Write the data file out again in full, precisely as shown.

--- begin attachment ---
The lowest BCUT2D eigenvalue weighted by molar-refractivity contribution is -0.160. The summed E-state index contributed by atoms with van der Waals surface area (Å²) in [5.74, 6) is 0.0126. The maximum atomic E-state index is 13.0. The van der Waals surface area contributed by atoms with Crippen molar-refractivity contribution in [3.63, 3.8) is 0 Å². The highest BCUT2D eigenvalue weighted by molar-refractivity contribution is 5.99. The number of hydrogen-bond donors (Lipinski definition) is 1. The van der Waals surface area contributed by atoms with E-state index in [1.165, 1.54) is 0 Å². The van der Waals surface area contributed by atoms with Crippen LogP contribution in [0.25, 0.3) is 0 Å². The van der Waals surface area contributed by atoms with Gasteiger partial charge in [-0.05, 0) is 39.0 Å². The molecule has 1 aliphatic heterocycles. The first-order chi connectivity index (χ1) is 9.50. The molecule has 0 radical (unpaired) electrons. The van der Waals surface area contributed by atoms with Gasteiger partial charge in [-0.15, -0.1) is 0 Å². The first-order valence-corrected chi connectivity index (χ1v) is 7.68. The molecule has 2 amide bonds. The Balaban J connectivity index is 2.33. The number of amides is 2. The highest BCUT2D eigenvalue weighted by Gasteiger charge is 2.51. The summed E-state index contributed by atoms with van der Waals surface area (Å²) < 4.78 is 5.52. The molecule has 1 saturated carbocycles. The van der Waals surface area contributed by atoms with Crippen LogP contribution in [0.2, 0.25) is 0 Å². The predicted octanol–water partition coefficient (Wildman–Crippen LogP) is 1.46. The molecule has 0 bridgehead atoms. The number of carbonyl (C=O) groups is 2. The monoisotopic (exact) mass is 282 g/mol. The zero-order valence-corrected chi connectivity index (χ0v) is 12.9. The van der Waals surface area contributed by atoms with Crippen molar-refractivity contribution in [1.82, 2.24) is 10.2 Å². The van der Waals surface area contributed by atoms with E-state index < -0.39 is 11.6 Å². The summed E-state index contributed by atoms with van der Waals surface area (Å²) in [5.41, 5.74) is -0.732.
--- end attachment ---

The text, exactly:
The lowest BCUT2D eigenvalue weighted by molar-refractivity contribution is -0.160. The summed E-state index contributed by atoms with van der Waals surface area (Å²) in [5.74, 6) is 0.0126. The maximum atomic E-state index is 13.0. The van der Waals surface area contributed by atoms with Crippen molar-refractivity contribution in [3.63, 3.8) is 0 Å². The highest BCUT2D eigenvalue weighted by molar-refractivity contribution is 5.99. The number of hydrogen-bond donors (Lipinski definition) is 1. The van der Waals surface area contributed by atoms with E-state index in [1.165, 1.54) is 0 Å². The van der Waals surface area contributed by atoms with Crippen LogP contribution in [0.25, 0.3) is 0 Å². The van der Waals surface area contributed by atoms with Gasteiger partial charge in [-0.05, 0) is 39.0 Å². The molecule has 1 aliphatic heterocycles. The first-order chi connectivity index (χ1) is 9.50. The molecule has 0 radical (unpaired) electrons. The van der Waals surface area contributed by atoms with Gasteiger partial charge in [-0.15, -0.1) is 0 Å². The first-order valence-corrected chi connectivity index (χ1v) is 7.68. The molecule has 2 amide bonds. The Balaban J connectivity index is 2.33. The number of amides is 2. The highest BCUT2D eigenvalue weighted by Gasteiger charge is 2.51. The summed E-state index contributed by atoms with van der Waals surface area (Å²) < 4.78 is 5.52. The molecule has 1 saturated carbocycles. The van der Waals surface area contributed by atoms with Crippen LogP contribution in [0.2, 0.25) is 0 Å². The predicted octanol–water partition coefficient (Wildman–Crippen LogP) is 1.46. The molecule has 0 bridgehead atoms. The number of carbonyl (C=O) groups is 2. The monoisotopic (exact) mass is 282 g/mol. The zero-order valence-corrected chi connectivity index (χ0v) is 12.9. The van der Waals surface area contributed by atoms with Crippen molar-refractivity contribution in [1.82, 2.24) is 10.2 Å². The van der Waals surface area contributed by atoms with E-state index < -0.39 is 11.6 Å². The summed E-state index contributed by atoms with van der Waals surface area (Å²) in [5.41, 5.74) is -0.732.